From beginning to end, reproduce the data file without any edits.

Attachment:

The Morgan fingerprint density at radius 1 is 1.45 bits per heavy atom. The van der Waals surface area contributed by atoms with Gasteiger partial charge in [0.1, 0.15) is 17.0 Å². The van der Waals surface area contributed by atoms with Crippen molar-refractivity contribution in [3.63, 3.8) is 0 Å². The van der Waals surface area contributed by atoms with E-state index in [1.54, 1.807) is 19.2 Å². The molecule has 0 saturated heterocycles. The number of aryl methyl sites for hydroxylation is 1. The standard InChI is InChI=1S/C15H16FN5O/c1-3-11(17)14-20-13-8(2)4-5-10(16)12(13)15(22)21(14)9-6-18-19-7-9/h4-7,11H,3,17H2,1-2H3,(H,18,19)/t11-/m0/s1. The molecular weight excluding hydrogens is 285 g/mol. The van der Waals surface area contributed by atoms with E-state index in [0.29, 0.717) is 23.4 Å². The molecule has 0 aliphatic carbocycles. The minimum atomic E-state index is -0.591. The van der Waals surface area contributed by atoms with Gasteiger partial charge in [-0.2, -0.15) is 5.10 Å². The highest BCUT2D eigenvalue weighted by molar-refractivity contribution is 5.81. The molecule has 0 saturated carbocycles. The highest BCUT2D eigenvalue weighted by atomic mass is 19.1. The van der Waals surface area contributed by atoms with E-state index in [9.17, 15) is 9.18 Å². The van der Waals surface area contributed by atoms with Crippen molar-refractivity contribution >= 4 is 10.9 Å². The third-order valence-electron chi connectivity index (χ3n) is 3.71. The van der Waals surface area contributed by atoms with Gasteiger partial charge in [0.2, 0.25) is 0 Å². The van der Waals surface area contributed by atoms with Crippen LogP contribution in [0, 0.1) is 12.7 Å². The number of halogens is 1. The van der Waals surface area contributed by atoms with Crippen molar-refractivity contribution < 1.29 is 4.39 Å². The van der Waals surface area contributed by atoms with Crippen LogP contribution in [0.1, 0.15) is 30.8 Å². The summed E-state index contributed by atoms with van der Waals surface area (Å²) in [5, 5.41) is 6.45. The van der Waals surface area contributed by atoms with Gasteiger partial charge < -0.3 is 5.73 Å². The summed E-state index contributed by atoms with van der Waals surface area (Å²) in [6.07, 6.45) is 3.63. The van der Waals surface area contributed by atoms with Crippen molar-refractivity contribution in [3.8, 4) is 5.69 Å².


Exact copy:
The Morgan fingerprint density at radius 1 is 1.45 bits per heavy atom. The van der Waals surface area contributed by atoms with Gasteiger partial charge in [0.1, 0.15) is 17.0 Å². The van der Waals surface area contributed by atoms with Crippen molar-refractivity contribution in [3.63, 3.8) is 0 Å². The van der Waals surface area contributed by atoms with E-state index in [1.54, 1.807) is 19.2 Å². The molecule has 0 saturated heterocycles. The number of aryl methyl sites for hydroxylation is 1. The standard InChI is InChI=1S/C15H16FN5O/c1-3-11(17)14-20-13-8(2)4-5-10(16)12(13)15(22)21(14)9-6-18-19-7-9/h4-7,11H,3,17H2,1-2H3,(H,18,19)/t11-/m0/s1. The molecular weight excluding hydrogens is 285 g/mol. The van der Waals surface area contributed by atoms with E-state index in [0.29, 0.717) is 23.4 Å². The molecule has 0 aliphatic carbocycles. The minimum atomic E-state index is -0.591. The van der Waals surface area contributed by atoms with Gasteiger partial charge in [-0.2, -0.15) is 5.10 Å². The highest BCUT2D eigenvalue weighted by molar-refractivity contribution is 5.81. The molecule has 0 saturated carbocycles. The highest BCUT2D eigenvalue weighted by atomic mass is 19.1. The van der Waals surface area contributed by atoms with E-state index in [9.17, 15) is 9.18 Å². The van der Waals surface area contributed by atoms with Crippen molar-refractivity contribution >= 4 is 10.9 Å². The third-order valence-electron chi connectivity index (χ3n) is 3.71. The van der Waals surface area contributed by atoms with Gasteiger partial charge in [0.2, 0.25) is 0 Å². The van der Waals surface area contributed by atoms with Crippen LogP contribution in [0, 0.1) is 12.7 Å². The number of halogens is 1. The van der Waals surface area contributed by atoms with Crippen molar-refractivity contribution < 1.29 is 4.39 Å². The van der Waals surface area contributed by atoms with Crippen LogP contribution in [0.1, 0.15) is 30.8 Å². The summed E-state index contributed by atoms with van der Waals surface area (Å²) in [5, 5.41) is 6.45. The van der Waals surface area contributed by atoms with Gasteiger partial charge < -0.3 is 5.73 Å². The summed E-state index contributed by atoms with van der Waals surface area (Å²) in [6.07, 6.45) is 3.63. The van der Waals surface area contributed by atoms with Crippen molar-refractivity contribution in [3.8, 4) is 5.69 Å².